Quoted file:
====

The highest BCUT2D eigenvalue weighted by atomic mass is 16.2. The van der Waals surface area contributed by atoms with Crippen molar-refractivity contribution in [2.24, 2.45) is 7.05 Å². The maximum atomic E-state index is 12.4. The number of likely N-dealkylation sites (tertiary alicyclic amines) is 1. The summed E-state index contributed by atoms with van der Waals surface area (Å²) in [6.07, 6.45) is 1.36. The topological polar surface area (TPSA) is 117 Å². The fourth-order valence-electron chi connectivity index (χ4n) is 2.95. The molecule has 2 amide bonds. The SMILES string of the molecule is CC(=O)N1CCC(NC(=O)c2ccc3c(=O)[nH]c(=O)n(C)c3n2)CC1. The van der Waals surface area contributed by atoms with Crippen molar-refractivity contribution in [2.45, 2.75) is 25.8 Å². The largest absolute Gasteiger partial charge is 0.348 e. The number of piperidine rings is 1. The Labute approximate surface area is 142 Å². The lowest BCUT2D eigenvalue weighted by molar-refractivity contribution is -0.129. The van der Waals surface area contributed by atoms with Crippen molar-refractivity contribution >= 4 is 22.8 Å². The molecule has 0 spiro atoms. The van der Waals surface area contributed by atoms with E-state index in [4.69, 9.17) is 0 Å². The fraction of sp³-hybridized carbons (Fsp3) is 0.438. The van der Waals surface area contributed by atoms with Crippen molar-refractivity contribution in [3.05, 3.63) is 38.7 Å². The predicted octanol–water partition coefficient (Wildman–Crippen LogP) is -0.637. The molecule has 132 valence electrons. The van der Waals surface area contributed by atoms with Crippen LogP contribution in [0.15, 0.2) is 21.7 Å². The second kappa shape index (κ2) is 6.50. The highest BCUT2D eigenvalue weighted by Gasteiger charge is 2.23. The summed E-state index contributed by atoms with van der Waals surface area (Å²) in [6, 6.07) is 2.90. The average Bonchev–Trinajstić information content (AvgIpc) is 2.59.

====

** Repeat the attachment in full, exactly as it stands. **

The highest BCUT2D eigenvalue weighted by atomic mass is 16.2. The van der Waals surface area contributed by atoms with Crippen molar-refractivity contribution in [2.24, 2.45) is 7.05 Å². The maximum atomic E-state index is 12.4. The number of likely N-dealkylation sites (tertiary alicyclic amines) is 1. The summed E-state index contributed by atoms with van der Waals surface area (Å²) in [6.07, 6.45) is 1.36. The topological polar surface area (TPSA) is 117 Å². The fourth-order valence-electron chi connectivity index (χ4n) is 2.95. The molecule has 2 amide bonds. The SMILES string of the molecule is CC(=O)N1CCC(NC(=O)c2ccc3c(=O)[nH]c(=O)n(C)c3n2)CC1. The van der Waals surface area contributed by atoms with Crippen molar-refractivity contribution in [2.45, 2.75) is 25.8 Å². The largest absolute Gasteiger partial charge is 0.348 e. The number of piperidine rings is 1. The Labute approximate surface area is 142 Å². The lowest BCUT2D eigenvalue weighted by molar-refractivity contribution is -0.129. The van der Waals surface area contributed by atoms with Crippen molar-refractivity contribution >= 4 is 22.8 Å². The molecule has 0 spiro atoms. The van der Waals surface area contributed by atoms with E-state index in [4.69, 9.17) is 0 Å². The fraction of sp³-hybridized carbons (Fsp3) is 0.438. The van der Waals surface area contributed by atoms with Crippen molar-refractivity contribution in [3.05, 3.63) is 38.7 Å². The predicted octanol–water partition coefficient (Wildman–Crippen LogP) is -0.637. The molecule has 132 valence electrons. The van der Waals surface area contributed by atoms with Crippen LogP contribution in [0.15, 0.2) is 21.7 Å². The second kappa shape index (κ2) is 6.50. The highest BCUT2D eigenvalue weighted by Gasteiger charge is 2.23. The summed E-state index contributed by atoms with van der Waals surface area (Å²) in [6, 6.07) is 2.90. The average Bonchev–Trinajstić information content (AvgIpc) is 2.59.